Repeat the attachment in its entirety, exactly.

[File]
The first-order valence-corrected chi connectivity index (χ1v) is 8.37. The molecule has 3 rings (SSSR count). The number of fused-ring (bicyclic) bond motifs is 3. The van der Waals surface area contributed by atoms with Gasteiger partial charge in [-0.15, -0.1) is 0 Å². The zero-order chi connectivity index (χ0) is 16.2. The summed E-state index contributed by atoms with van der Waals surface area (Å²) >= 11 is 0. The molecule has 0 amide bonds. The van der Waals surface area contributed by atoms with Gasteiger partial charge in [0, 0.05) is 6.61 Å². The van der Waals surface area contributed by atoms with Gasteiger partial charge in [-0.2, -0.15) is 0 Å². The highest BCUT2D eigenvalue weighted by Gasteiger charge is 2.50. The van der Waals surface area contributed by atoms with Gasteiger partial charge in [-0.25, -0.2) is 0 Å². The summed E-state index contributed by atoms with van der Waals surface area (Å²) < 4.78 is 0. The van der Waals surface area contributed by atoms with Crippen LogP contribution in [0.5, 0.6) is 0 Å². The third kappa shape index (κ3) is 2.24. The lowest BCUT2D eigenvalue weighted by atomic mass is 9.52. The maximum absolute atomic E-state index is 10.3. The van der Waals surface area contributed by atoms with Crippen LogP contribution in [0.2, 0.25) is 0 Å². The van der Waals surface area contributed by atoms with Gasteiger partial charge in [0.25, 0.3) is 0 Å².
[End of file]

The first-order valence-corrected chi connectivity index (χ1v) is 8.37. The molecule has 3 rings (SSSR count). The number of fused-ring (bicyclic) bond motifs is 3. The van der Waals surface area contributed by atoms with Gasteiger partial charge in [-0.15, -0.1) is 0 Å². The zero-order chi connectivity index (χ0) is 16.2. The summed E-state index contributed by atoms with van der Waals surface area (Å²) >= 11 is 0. The molecule has 0 amide bonds. The van der Waals surface area contributed by atoms with Gasteiger partial charge in [0, 0.05) is 6.61 Å². The van der Waals surface area contributed by atoms with Gasteiger partial charge in [-0.2, -0.15) is 0 Å². The highest BCUT2D eigenvalue weighted by Gasteiger charge is 2.50. The van der Waals surface area contributed by atoms with Gasteiger partial charge in [-0.25, -0.2) is 0 Å². The summed E-state index contributed by atoms with van der Waals surface area (Å²) < 4.78 is 0. The van der Waals surface area contributed by atoms with Crippen LogP contribution in [0.5, 0.6) is 0 Å². The third kappa shape index (κ3) is 2.24. The lowest BCUT2D eigenvalue weighted by atomic mass is 9.52. The maximum absolute atomic E-state index is 10.3. The van der Waals surface area contributed by atoms with Crippen LogP contribution in [0.2, 0.25) is 0 Å². The van der Waals surface area contributed by atoms with Gasteiger partial charge in [0.25, 0.3) is 0 Å².